• Despite the beef industry in Brazil pledging to avoid deforestation-linked farms, data indicates that cattle ranching is a significant driver of deforestation. Researchers used satellite imagery and other data to estimate forest loss on ranches supplying the big three beef operators and exporters, JBS, Marfrig, and Minerva, and found over 100 instances of forest loss on farms directly supplying company plants.
  • The research indicates that beef from these deforestation-linked plants may have ended up in supply chains of companies such as Nestlé and German meat company Tönnies, which supplied Lidl and Aldi. This could violate new EU laws aimed at preventing deforestation in supply chains. Environmental activists and lawmakers are calling for global legislation to address deforestation.

Think about it!

Take a moment to reflect on some of the key issues related to our food system.

Deforestation-free supply chains:

What will it take for corporations to improve their record on deforestation-free supply chains? How can the global community help exert pressure to make this a reality?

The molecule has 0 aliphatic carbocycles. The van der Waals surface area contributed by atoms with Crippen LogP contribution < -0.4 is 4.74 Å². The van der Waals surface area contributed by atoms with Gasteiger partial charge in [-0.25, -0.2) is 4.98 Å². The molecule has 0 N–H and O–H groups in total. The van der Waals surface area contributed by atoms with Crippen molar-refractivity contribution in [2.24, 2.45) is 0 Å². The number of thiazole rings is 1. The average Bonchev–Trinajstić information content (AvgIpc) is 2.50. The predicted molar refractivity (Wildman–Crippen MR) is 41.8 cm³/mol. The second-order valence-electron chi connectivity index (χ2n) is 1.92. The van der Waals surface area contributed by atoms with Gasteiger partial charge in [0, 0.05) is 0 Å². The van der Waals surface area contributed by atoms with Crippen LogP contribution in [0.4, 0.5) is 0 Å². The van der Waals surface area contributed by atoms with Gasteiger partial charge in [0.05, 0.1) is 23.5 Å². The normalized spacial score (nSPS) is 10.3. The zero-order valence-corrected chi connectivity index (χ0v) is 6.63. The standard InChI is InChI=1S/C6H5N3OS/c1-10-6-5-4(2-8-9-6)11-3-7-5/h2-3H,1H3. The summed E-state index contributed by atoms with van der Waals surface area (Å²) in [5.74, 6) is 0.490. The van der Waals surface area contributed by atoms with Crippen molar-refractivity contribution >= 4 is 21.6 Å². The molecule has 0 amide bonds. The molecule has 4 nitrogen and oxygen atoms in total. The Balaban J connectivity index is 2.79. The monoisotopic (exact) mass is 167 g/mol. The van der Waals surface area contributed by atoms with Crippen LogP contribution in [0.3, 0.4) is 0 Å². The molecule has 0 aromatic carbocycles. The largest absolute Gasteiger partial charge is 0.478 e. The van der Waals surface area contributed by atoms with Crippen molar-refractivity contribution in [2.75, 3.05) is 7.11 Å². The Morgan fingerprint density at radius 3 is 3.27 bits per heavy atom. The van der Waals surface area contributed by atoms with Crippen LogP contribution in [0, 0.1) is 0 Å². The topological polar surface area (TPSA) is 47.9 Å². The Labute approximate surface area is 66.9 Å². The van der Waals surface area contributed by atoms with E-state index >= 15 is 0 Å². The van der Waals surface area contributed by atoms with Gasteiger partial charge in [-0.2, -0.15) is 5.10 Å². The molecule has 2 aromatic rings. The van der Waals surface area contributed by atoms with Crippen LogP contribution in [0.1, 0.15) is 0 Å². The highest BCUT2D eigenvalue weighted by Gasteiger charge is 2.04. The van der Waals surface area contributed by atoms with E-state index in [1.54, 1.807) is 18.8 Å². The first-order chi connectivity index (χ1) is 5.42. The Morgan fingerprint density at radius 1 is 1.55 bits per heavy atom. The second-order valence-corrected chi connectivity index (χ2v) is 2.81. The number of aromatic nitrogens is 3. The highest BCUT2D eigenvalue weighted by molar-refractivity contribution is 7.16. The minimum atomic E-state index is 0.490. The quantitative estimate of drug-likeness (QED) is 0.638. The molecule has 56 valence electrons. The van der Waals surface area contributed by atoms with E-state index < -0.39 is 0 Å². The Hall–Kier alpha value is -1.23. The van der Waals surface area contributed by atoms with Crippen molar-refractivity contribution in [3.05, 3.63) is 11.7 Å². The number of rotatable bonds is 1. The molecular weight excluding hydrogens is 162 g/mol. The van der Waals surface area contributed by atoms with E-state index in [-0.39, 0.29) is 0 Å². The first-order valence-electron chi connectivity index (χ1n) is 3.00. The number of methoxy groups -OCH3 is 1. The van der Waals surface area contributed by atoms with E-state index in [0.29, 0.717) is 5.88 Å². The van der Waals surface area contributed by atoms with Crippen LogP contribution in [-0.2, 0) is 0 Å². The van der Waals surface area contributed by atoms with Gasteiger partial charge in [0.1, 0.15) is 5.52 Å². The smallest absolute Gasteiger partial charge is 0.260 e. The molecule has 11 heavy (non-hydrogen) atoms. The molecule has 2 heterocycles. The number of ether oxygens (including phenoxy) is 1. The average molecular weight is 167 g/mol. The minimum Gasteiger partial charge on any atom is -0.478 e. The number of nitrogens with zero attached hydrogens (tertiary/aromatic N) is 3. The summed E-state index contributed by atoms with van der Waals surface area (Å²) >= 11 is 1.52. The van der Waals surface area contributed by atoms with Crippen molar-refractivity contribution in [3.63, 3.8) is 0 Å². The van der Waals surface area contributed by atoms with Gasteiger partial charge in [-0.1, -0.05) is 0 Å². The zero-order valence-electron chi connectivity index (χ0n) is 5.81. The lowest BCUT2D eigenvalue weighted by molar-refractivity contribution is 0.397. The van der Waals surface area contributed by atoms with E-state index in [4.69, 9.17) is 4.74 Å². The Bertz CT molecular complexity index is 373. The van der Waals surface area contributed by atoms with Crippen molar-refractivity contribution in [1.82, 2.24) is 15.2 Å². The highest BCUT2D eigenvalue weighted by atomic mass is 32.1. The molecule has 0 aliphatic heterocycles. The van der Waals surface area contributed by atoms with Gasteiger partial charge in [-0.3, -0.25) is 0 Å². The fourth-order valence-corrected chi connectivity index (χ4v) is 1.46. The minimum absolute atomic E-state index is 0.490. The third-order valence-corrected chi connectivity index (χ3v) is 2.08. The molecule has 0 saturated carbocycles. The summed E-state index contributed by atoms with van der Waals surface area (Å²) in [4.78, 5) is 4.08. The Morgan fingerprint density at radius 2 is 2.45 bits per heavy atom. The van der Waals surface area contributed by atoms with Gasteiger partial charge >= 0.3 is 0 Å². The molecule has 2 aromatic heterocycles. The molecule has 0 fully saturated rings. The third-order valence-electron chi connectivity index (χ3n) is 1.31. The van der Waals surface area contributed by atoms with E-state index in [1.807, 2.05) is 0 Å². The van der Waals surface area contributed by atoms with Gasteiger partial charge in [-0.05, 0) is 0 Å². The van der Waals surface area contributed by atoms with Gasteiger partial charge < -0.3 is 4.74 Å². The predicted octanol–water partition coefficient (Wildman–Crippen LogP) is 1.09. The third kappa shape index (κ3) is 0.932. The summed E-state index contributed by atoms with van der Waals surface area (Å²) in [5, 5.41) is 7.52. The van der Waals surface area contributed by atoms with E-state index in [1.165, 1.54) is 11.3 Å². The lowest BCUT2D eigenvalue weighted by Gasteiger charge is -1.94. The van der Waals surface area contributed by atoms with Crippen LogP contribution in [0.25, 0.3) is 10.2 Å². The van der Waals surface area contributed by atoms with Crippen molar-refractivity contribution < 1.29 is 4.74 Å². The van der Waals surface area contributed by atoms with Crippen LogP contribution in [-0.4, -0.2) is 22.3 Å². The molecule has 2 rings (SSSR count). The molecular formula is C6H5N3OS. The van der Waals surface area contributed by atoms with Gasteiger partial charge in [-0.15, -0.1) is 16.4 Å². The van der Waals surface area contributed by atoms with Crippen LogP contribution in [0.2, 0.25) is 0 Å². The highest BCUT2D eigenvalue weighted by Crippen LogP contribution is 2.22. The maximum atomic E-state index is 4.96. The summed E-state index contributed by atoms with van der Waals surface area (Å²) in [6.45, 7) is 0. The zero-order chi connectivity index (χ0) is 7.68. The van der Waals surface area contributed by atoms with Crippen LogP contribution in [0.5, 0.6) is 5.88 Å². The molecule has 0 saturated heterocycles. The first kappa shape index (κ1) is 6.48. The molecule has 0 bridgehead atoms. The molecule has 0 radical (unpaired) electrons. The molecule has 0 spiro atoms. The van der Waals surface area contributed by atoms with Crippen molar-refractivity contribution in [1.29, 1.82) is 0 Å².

Transition to more sustainable agricultural practices:

What will it take for the world to transition to more sustainable agricultural practices? What are the three most important levers of change?

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Andreea Alexandra Mitrofan commented 7 months ago ago

Dig even deeper!

Use these exercises to dive deeper and explore some of the pathways to rethink our food systems from the ground up.

Imagine two scenarios:

Imagine two scenarios by 2050. In the first scenario, almost all companies have committed - and are enforcing - deforestation-free supply chains. In the second, almost no company is, and deforestation is higher than ever. Now map out a plausible chain of events for both scenarios.

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Andreea Alexandra Mitrofan commented 7 months ago

Start a conversation!

Spark meaningful conversations on social media! Share the recommended posts to inspire your network to reflect and take action.

Time to transform our food systems!

Ready for a food revolution? It’s time to transform our food systems from the ground up. Discover 5 essential transformations that will drive this change towards resilient, diverse, and equitable food systems. #NatureForLife

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Let's sow the seeds of change!

Our planet's health is closely tied to the way we farm. It's time for a shift towards regenerative agriculture – a sustainable approach that nurtures the soil, sequesters carbon, and benefits both the environment and our food. Let's sow the seeds of change! #RegenerativeAgriculture #NatureForLife